How do you prove that a function shows that something is in SHM if the equation isn't in the form:
x = Acos (kt + b)
Is a graph would be acceptable or is there a mathematical way to do this?
(Edited version)
The equation you have written is one way to define harmonic motion. So if your trial function cannot be put into this form, then it does not represent a SHO.
On the other hand you can define simple harmonic motion as $\displaystyle x"(t) = -Ax(t)$. By taking small displacements from equilibrium for many physical systems you will find it is a SHO. (Usually you need to do a Taylor expansion to prove this. The linear coefficients in the series needs to be 0 and the quadratic coefficient needs to be negative. The condition on the linear term is automatic around an equilibrium point, so many systems have this kind of behavior.)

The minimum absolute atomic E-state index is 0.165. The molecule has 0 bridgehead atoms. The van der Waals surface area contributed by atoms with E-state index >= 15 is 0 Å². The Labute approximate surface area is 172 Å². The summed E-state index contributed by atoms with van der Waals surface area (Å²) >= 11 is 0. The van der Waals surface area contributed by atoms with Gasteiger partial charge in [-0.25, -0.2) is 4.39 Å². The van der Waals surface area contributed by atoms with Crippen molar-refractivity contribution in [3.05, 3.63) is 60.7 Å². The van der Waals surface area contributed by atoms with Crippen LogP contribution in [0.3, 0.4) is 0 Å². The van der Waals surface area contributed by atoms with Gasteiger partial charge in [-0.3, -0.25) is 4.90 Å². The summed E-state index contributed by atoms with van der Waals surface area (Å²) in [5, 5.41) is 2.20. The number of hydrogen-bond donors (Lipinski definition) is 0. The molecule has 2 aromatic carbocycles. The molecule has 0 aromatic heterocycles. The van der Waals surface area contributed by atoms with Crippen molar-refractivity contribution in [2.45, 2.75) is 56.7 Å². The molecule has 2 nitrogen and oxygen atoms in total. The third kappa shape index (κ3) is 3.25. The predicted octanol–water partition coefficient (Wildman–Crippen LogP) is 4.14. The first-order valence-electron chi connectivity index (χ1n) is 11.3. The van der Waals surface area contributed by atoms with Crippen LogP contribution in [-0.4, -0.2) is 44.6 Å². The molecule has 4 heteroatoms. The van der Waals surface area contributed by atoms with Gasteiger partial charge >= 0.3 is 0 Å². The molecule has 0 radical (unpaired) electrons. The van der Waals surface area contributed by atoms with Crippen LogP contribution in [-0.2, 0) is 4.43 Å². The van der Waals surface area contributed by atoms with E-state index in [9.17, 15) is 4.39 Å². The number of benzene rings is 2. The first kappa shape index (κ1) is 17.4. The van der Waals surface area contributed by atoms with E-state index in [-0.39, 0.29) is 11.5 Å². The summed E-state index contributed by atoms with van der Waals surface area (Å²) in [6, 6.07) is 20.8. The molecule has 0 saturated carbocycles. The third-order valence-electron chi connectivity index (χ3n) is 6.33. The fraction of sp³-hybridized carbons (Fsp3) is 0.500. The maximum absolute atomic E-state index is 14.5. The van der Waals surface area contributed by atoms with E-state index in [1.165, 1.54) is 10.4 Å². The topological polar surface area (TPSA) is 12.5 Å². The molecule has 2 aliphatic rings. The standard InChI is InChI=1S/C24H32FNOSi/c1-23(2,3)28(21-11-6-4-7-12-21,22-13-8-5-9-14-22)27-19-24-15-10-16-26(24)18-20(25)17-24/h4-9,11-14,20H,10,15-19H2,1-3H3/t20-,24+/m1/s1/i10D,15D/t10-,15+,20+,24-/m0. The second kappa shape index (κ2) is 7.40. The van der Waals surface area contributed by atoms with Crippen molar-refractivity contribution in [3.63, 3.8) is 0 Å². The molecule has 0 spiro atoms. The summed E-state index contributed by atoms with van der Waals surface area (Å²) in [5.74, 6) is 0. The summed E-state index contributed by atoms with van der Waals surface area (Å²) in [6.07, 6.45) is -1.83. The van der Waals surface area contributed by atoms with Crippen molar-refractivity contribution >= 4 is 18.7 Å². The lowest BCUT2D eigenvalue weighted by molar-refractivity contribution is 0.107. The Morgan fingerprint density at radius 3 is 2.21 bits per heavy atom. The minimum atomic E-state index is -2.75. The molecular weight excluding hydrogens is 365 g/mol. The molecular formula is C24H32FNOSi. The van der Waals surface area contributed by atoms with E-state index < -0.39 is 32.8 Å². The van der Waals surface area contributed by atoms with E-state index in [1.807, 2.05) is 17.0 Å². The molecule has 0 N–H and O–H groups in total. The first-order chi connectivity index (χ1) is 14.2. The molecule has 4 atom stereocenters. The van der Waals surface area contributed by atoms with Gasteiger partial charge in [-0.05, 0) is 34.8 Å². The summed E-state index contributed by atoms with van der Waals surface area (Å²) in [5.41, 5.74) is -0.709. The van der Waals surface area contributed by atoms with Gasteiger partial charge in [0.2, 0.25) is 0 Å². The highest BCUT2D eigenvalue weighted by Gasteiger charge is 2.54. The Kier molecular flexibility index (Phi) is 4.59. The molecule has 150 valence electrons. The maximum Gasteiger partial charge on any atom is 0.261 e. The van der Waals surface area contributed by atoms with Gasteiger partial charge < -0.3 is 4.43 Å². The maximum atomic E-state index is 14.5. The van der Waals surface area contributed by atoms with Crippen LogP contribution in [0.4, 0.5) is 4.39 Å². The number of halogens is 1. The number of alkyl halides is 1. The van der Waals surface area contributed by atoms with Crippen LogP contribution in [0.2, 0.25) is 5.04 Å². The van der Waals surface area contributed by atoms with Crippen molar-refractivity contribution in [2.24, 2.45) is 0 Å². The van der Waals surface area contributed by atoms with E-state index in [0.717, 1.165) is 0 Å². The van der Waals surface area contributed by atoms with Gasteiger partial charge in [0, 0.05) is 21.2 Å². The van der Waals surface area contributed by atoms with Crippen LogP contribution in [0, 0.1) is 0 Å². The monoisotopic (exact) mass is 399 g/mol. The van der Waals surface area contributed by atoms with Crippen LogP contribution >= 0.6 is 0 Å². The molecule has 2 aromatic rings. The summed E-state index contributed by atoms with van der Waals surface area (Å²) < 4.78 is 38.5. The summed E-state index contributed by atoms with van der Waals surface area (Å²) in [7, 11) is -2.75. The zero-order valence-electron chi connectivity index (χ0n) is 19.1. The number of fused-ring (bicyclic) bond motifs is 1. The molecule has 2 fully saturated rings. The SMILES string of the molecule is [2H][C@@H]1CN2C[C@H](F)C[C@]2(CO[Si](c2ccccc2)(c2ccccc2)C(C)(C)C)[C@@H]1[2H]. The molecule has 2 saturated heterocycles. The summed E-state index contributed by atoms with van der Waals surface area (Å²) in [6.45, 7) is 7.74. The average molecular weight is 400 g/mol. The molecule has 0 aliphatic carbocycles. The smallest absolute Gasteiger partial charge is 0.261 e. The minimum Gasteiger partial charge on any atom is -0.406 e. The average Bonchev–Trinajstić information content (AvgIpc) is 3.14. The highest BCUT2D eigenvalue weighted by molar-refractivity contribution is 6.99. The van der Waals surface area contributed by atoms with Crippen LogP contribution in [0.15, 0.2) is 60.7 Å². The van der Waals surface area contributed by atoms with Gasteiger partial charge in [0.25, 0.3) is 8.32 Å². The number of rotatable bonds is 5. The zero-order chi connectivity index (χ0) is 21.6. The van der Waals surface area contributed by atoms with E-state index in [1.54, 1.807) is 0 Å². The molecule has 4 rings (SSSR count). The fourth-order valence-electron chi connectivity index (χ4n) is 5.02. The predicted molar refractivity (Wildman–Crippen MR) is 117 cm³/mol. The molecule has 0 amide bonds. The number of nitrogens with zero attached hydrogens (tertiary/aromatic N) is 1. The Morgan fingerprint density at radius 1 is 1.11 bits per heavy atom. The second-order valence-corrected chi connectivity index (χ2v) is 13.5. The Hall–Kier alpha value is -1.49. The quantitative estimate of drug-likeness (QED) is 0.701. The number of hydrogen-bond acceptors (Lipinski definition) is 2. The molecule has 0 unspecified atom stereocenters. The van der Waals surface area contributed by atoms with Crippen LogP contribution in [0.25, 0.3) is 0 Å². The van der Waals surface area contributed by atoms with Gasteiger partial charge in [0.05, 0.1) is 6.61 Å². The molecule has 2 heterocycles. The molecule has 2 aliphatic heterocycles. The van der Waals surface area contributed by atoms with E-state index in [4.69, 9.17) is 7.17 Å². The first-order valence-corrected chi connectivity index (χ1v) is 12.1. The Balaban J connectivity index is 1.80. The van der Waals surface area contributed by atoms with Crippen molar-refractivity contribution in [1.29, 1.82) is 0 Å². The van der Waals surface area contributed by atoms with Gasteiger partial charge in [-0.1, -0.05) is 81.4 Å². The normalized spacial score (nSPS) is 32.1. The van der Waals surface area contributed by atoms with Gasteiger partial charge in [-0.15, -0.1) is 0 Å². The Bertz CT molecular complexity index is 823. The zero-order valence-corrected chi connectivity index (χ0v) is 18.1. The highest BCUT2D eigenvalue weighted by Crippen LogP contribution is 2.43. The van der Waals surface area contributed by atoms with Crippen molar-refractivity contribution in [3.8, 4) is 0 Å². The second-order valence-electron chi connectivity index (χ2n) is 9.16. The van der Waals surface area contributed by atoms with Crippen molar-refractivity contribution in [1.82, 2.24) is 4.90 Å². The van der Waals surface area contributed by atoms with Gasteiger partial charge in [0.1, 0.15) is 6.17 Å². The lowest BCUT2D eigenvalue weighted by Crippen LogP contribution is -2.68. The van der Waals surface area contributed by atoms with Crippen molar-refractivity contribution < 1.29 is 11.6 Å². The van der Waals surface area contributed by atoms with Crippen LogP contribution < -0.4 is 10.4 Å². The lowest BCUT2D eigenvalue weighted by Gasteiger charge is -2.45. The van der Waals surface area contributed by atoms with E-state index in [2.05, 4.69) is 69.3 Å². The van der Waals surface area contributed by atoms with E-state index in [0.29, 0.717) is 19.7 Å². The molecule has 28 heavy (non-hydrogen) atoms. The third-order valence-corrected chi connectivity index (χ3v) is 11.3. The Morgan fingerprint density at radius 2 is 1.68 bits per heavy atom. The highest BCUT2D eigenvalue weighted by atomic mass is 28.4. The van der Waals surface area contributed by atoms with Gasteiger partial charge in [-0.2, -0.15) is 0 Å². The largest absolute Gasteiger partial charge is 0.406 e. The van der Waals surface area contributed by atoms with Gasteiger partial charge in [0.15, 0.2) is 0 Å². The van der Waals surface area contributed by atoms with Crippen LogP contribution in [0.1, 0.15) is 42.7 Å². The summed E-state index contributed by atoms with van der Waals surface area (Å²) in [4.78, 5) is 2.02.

For your function
$\displaystyle sin(t) + A~cos(t)$
you can easily see that it is the (linear) sum of two SHO functions, so it is also a harmonic oscillator.
-Dan
$\displaystyle x = sin(t) + A~cos(t)$
$\displaystyle x' = cos(t) - A~sin(t)$
$\displaystyle x" = -sin(t) - A~cos(t) = -x$
So this is a harmonic oscillator.
Or
$\displaystyle sin(t) + A~cos(t) = \sqrt{1 + A^2}~sin(t + \phi)$
(where $\displaystyle \phi$ is a constant) which is a sine function and hence a harmonic oscillator.
(This is from the more general:
$\displaystyle a~sin(t) + b~cos(t) = \sqrt{a^2 + b^2}~sin(x + \phi)$
where
$\displaystyle \phi = tan^{-1} \left ( \frac{b}{a} \right )$
for $\displaystyle a \geq 0$
and
$\displaystyle \phi = tan^{-1} \left ( \frac{b}{a} \right ) + \pi$
for $\displaystyle a < 0$)
-Dan